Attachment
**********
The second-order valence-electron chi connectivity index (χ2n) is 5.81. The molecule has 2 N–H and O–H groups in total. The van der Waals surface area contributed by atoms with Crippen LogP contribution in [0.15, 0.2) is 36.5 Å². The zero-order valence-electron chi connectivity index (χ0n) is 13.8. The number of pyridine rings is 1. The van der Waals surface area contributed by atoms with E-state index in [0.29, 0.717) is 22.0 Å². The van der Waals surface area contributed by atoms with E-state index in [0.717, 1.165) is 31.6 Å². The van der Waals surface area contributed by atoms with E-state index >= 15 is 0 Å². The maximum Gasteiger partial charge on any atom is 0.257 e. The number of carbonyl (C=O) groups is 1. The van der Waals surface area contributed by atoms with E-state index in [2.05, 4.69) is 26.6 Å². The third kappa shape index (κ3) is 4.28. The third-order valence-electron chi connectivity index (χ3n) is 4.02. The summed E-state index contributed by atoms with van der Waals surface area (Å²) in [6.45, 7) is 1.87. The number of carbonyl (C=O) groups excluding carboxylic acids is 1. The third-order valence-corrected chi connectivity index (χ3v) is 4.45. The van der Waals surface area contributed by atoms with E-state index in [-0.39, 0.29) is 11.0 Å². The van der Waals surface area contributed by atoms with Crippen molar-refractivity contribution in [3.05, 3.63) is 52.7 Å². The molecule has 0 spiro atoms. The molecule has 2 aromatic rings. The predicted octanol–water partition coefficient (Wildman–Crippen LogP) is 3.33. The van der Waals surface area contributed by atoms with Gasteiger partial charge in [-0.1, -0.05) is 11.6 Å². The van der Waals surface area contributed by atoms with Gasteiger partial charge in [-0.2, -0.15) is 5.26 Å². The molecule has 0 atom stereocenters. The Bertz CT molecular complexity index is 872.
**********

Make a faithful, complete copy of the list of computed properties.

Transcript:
The second-order valence-electron chi connectivity index (χ2n) is 5.81. The molecule has 2 N–H and O–H groups in total. The van der Waals surface area contributed by atoms with Crippen LogP contribution in [0.15, 0.2) is 36.5 Å². The zero-order valence-electron chi connectivity index (χ0n) is 13.8. The number of pyridine rings is 1. The van der Waals surface area contributed by atoms with E-state index in [0.29, 0.717) is 22.0 Å². The van der Waals surface area contributed by atoms with E-state index in [0.717, 1.165) is 31.6 Å². The van der Waals surface area contributed by atoms with E-state index >= 15 is 0 Å². The maximum Gasteiger partial charge on any atom is 0.257 e. The number of carbonyl (C=O) groups is 1. The van der Waals surface area contributed by atoms with E-state index in [2.05, 4.69) is 26.6 Å². The third kappa shape index (κ3) is 4.28. The third-order valence-electron chi connectivity index (χ3n) is 4.02. The summed E-state index contributed by atoms with van der Waals surface area (Å²) in [6.45, 7) is 1.87. The number of carbonyl (C=O) groups excluding carboxylic acids is 1. The third-order valence-corrected chi connectivity index (χ3v) is 4.45. The van der Waals surface area contributed by atoms with E-state index in [-0.39, 0.29) is 11.0 Å². The van der Waals surface area contributed by atoms with Crippen molar-refractivity contribution in [3.05, 3.63) is 52.7 Å². The molecule has 0 spiro atoms. The molecule has 2 aromatic rings. The predicted octanol–water partition coefficient (Wildman–Crippen LogP) is 3.33. The van der Waals surface area contributed by atoms with Gasteiger partial charge in [-0.1, -0.05) is 11.6 Å². The van der Waals surface area contributed by atoms with Gasteiger partial charge in [-0.2, -0.15) is 5.26 Å². The molecule has 0 atom stereocenters. The Bertz CT molecular complexity index is 872.